IT’S TOUGH writing something light, something airy, when everything seems to be pushing you toward some heady, lofty diatribe on the nature of reality. Particularly when this month’s feature grapples with subject matter that transcends the digital and physical realms, the shared history that exists somewhere between the two. Particularly when your publication faces its own set of existential questions as it seeks to find its footing in new territory.
But let’s take a step back from the lofty, the heady, the existential for a moment:
By this point, you’ve likely noticed this magazine is different from any other we’ve done, not only in the sense that it’s purely digital—my apologies to any note-scribblers, page-crumplers and dogear-ers out there—but in the way that we approach stories in the pages that follow. Although our first print quarterly (debuting next month!) will adhere pretty faithfully to the already well-trod path set down by the print monthly, when it came time to figure out what this digital-only publication would look like, it felt only right to tailor something for the medium.
That’s why we put an emphasis on the visual, with photo-driven departments like “What’s On Our Plate,” “Viewfinder” and “Wish We Were Still There.” And it’s also why we decided to focus on digital-centric subject matter, with a guide to digital decluttering and a feature on the online efforts of the Historic Arkansas Museum as it shares The Natural State’s history, one post at a time.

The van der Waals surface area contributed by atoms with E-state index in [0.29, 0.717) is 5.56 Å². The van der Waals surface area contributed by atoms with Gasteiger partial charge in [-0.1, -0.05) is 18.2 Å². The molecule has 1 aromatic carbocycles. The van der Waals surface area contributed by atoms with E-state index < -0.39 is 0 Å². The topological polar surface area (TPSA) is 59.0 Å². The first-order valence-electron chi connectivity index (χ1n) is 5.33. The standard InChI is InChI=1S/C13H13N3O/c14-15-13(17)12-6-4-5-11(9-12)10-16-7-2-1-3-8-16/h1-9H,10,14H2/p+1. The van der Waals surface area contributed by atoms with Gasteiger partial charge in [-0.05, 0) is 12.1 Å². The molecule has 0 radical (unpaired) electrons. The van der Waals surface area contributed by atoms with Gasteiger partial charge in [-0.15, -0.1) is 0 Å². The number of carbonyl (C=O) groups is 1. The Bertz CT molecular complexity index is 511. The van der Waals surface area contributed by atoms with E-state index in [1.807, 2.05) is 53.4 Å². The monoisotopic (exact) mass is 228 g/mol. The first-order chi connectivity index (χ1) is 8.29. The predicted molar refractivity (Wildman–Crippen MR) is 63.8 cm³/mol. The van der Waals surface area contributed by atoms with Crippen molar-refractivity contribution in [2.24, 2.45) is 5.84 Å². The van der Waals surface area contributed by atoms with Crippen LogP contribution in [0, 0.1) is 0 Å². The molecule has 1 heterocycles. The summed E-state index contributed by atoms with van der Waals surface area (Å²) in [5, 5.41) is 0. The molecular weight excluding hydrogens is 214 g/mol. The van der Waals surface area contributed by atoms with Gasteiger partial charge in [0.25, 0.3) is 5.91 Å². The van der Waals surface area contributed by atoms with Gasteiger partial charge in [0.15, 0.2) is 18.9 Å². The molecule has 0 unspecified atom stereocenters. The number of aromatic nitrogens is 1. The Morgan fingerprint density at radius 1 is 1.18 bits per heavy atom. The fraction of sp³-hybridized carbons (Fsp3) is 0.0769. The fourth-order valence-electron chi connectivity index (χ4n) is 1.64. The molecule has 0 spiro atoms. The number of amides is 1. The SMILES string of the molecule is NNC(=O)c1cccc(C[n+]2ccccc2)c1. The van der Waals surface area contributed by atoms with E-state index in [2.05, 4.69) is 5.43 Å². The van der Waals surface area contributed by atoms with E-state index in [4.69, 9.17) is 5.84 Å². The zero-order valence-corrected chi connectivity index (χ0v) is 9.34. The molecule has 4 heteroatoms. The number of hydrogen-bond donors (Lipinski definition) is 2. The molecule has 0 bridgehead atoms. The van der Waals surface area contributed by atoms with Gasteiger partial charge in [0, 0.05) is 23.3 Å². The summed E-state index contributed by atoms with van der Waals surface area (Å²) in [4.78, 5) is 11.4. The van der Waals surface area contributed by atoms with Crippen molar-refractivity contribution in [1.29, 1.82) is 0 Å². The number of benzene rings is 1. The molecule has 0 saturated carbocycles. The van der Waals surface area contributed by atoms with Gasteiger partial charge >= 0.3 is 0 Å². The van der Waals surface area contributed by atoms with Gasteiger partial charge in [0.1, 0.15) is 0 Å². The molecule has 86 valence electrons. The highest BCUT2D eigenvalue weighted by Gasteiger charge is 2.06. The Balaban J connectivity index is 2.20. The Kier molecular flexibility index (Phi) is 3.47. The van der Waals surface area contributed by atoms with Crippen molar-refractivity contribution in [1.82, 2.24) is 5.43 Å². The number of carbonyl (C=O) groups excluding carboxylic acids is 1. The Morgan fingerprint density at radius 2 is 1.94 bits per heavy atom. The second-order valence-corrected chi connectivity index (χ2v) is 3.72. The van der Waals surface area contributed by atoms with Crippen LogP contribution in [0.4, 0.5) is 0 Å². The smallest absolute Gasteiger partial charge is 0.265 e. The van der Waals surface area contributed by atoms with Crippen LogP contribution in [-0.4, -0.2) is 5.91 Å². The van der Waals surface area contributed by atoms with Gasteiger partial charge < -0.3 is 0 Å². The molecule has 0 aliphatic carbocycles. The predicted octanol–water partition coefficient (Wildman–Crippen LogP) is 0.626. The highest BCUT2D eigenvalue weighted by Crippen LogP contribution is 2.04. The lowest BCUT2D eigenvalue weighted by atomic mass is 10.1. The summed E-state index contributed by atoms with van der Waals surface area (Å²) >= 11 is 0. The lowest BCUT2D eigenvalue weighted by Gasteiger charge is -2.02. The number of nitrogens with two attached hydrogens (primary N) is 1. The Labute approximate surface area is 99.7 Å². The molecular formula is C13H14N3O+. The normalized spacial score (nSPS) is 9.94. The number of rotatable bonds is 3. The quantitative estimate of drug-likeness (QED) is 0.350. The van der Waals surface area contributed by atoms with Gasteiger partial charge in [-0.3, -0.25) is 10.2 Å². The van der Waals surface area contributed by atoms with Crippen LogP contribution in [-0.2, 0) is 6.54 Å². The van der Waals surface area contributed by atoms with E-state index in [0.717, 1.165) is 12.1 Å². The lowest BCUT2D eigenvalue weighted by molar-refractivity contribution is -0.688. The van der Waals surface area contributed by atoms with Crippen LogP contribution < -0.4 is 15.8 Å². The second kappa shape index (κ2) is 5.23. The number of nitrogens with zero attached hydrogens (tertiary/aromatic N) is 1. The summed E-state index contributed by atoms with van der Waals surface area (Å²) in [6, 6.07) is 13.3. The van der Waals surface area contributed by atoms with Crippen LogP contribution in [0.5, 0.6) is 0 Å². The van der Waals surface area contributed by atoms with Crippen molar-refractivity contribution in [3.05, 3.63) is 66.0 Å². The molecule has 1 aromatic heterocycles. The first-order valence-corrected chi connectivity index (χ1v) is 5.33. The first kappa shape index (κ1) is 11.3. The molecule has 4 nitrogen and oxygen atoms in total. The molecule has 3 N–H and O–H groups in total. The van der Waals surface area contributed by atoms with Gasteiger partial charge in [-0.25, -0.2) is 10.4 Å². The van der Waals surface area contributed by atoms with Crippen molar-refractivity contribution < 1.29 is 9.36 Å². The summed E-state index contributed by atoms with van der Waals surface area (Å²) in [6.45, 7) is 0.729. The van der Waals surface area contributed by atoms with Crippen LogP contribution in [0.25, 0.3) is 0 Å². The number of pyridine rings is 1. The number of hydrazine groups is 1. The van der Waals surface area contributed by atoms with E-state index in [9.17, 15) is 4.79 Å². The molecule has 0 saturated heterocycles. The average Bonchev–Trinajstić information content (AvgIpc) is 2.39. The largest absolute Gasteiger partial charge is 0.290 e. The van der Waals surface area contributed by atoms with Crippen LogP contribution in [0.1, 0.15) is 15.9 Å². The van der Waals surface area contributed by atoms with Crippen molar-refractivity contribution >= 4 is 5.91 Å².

To be sure, this digital version is still very much a work in progress (and as such, may look somewhat different when another edition is rolled out come May). Many of the departments that we’re toying with may come and go as this new publication develops its own sense of self, much in the way that the monthly has over the past several years. However, while there may be some changes, the guiding principle behind it is, and always will be, the same:
With every story, as our mission statement reads, we aspire to help our readers make the most of living in Arkansas at this particular moment and to enable a deeper understanding of all of those that have led to it. To put it simply, we strive to explore the very best our state has to offer, past and present. And in bringing those stories to light in each issue, we’re celebrating the myriad reasons we, like you, are proud to call this state our own.
Art Credit: Collection of Historic Arkansas Museum, Gift of Irene Delony Morse, Len Delony and Diane Vibhakar, 95.79.4